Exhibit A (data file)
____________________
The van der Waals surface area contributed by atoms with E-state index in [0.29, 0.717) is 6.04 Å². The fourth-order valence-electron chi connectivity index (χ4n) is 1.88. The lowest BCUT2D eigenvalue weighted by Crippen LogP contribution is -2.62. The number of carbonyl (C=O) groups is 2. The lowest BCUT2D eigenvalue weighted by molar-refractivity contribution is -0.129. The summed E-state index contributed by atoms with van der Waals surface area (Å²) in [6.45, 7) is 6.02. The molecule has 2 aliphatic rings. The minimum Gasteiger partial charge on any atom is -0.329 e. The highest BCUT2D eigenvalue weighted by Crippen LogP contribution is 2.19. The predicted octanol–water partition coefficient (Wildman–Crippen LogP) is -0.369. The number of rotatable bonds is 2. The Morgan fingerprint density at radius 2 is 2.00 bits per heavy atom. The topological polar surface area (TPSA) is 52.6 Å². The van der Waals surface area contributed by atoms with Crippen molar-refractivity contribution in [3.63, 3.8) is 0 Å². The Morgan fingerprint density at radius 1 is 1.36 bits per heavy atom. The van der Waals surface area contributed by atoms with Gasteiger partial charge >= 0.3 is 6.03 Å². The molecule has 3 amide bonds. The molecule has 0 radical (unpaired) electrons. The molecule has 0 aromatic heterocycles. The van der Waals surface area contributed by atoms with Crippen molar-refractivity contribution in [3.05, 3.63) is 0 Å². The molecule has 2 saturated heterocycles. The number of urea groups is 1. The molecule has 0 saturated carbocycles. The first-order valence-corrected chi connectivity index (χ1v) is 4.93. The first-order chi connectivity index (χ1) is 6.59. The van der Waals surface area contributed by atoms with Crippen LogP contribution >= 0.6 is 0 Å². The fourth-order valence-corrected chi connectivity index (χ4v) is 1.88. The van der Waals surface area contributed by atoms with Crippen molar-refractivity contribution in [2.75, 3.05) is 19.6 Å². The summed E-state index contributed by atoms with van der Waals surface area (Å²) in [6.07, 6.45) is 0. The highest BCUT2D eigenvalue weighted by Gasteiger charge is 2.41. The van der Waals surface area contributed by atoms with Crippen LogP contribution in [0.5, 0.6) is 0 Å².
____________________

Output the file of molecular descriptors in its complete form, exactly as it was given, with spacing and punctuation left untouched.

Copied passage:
The van der Waals surface area contributed by atoms with E-state index in [0.29, 0.717) is 6.04 Å². The fourth-order valence-electron chi connectivity index (χ4n) is 1.88. The lowest BCUT2D eigenvalue weighted by Crippen LogP contribution is -2.62. The number of carbonyl (C=O) groups is 2. The lowest BCUT2D eigenvalue weighted by molar-refractivity contribution is -0.129. The summed E-state index contributed by atoms with van der Waals surface area (Å²) in [6.45, 7) is 6.02. The molecule has 2 aliphatic rings. The minimum Gasteiger partial charge on any atom is -0.329 e. The highest BCUT2D eigenvalue weighted by Crippen LogP contribution is 2.19. The predicted octanol–water partition coefficient (Wildman–Crippen LogP) is -0.369. The number of rotatable bonds is 2. The Morgan fingerprint density at radius 2 is 2.00 bits per heavy atom. The topological polar surface area (TPSA) is 52.6 Å². The van der Waals surface area contributed by atoms with Crippen molar-refractivity contribution in [3.63, 3.8) is 0 Å². The Morgan fingerprint density at radius 1 is 1.36 bits per heavy atom. The van der Waals surface area contributed by atoms with Gasteiger partial charge >= 0.3 is 6.03 Å². The molecule has 3 amide bonds. The molecule has 0 radical (unpaired) electrons. The molecule has 0 aromatic heterocycles. The van der Waals surface area contributed by atoms with Crippen molar-refractivity contribution in [3.05, 3.63) is 0 Å². The molecule has 2 saturated heterocycles. The number of urea groups is 1. The molecule has 0 saturated carbocycles. The first-order valence-corrected chi connectivity index (χ1v) is 4.93. The first-order chi connectivity index (χ1) is 6.59. The van der Waals surface area contributed by atoms with Crippen LogP contribution >= 0.6 is 0 Å². The fourth-order valence-corrected chi connectivity index (χ4v) is 1.88. The van der Waals surface area contributed by atoms with Crippen molar-refractivity contribution in [2.75, 3.05) is 19.6 Å². The summed E-state index contributed by atoms with van der Waals surface area (Å²) in [6.07, 6.45) is 0. The highest BCUT2D eigenvalue weighted by Gasteiger charge is 2.41. The van der Waals surface area contributed by atoms with Crippen LogP contribution in [0.5, 0.6) is 0 Å².